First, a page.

Anmerkung: Zugl.: Dortmund, Univ., Fak. Kulturwissenschaften, Diss., 2006
RSWK: World Wide Web / Browser / Schrift / Lesbarkeit / Typographie / Benutzerfreundlichkeit ; Web-Seite / Gestaltung / Schrift / Lesbarkeit / Typographie / Benutzerfreundlichkeit
BK: 05.38 / Neue elektronische Medien
DDC: 006.7019 / DDC22ger
RVK: ST 278 ; ST 252
2Lazar, J.: Web usability : a user-centered design approach.
Boston : Pearson, Addison Wesley, 2006. XXI, 394 S.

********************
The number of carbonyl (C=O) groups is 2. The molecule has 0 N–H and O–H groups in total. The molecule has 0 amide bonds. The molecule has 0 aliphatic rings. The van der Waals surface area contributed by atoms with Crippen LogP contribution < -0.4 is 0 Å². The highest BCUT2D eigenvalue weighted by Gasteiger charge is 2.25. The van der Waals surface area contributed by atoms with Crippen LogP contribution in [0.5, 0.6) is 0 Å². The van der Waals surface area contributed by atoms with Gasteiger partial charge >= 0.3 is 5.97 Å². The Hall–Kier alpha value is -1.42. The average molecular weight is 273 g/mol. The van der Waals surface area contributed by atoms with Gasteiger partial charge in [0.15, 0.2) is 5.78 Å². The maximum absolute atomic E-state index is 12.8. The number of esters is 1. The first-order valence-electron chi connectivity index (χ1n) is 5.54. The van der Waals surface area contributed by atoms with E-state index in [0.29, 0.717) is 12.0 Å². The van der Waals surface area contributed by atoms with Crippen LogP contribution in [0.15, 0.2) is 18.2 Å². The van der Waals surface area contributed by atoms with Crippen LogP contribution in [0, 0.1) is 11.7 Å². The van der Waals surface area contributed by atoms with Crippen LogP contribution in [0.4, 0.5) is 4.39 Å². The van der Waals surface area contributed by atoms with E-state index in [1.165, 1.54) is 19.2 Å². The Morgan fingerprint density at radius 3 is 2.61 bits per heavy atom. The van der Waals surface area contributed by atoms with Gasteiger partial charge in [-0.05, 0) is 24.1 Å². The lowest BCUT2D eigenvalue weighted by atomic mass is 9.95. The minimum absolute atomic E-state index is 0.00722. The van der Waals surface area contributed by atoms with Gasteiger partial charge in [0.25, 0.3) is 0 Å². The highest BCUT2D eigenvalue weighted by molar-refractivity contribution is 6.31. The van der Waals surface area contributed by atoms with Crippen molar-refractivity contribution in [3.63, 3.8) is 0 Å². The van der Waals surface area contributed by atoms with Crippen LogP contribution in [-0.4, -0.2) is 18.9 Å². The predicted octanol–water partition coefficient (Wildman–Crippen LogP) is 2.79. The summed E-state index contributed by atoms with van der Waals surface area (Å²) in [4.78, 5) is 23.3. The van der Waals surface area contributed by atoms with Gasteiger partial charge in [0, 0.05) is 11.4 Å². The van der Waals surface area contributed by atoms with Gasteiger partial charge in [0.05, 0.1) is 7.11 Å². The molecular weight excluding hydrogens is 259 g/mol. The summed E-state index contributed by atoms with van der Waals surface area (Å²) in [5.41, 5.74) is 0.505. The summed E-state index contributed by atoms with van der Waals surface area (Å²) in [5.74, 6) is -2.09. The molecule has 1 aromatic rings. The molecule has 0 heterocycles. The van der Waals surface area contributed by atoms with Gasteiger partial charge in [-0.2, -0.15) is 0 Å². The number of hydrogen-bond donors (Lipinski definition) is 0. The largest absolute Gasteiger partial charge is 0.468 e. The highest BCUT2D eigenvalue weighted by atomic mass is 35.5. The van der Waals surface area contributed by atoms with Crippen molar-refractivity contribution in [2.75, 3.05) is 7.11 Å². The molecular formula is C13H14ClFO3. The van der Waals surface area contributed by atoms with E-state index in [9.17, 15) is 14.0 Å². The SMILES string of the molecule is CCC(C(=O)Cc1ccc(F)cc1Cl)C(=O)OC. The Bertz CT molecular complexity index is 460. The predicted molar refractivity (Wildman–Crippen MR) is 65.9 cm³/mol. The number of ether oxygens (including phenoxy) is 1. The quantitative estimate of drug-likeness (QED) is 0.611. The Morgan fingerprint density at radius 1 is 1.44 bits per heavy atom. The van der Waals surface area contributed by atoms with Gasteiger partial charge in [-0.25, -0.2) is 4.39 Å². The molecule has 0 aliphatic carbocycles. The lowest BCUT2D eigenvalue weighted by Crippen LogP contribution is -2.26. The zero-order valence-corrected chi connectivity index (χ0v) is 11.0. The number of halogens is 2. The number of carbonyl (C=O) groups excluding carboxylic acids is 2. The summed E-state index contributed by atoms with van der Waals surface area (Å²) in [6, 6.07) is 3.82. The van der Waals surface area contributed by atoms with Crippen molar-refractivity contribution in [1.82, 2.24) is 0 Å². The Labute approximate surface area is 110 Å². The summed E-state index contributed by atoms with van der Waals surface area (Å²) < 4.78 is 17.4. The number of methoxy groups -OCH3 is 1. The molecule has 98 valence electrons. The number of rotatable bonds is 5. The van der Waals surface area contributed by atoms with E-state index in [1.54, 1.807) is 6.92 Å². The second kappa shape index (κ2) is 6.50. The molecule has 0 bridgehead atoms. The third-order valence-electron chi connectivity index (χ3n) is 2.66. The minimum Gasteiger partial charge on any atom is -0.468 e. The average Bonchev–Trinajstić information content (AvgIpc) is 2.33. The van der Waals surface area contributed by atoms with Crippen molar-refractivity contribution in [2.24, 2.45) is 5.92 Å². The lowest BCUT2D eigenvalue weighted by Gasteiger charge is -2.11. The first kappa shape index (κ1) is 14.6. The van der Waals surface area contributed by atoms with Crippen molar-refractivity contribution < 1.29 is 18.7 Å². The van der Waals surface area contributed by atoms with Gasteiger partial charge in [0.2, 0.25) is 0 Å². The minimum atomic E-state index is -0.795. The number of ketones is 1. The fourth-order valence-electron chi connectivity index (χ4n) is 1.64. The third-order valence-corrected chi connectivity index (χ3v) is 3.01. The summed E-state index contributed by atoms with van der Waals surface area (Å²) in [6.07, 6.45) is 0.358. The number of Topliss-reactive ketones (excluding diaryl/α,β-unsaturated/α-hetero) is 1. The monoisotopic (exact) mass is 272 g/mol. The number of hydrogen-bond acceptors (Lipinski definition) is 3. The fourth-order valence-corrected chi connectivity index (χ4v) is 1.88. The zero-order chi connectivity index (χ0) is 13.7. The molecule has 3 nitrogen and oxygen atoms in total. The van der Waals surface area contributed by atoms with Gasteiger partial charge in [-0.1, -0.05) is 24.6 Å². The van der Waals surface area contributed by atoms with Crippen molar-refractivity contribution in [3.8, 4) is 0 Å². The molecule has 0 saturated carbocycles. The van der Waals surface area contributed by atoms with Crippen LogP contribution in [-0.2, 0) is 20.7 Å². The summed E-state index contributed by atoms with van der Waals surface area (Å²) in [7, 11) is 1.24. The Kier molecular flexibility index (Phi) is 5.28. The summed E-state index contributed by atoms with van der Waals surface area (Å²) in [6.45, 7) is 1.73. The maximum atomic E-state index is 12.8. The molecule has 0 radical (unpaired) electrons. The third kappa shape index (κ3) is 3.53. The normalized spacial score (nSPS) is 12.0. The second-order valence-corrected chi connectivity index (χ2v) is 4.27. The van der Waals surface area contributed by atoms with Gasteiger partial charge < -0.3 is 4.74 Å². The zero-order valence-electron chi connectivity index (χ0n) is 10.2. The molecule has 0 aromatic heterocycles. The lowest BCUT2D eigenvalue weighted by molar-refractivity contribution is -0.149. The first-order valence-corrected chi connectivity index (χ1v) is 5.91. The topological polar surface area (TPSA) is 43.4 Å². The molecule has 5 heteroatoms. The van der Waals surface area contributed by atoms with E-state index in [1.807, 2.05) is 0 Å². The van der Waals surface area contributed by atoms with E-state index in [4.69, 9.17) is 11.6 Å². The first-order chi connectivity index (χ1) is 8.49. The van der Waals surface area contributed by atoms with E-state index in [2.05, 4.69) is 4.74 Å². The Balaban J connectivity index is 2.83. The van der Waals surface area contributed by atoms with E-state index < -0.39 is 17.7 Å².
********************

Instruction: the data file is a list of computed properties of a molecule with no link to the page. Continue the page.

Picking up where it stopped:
Inhalt: Introduction to Web usability -- Defining the mission and target user population -- Requirements gathering: what information is needed? -- Methods for requirements gathering -- Information architecture and site navigation -- Page design -- Designing for universal usability -- Physical design -- Usability testing -- Implementation and marketing -- Maintaining and evaluating Web sites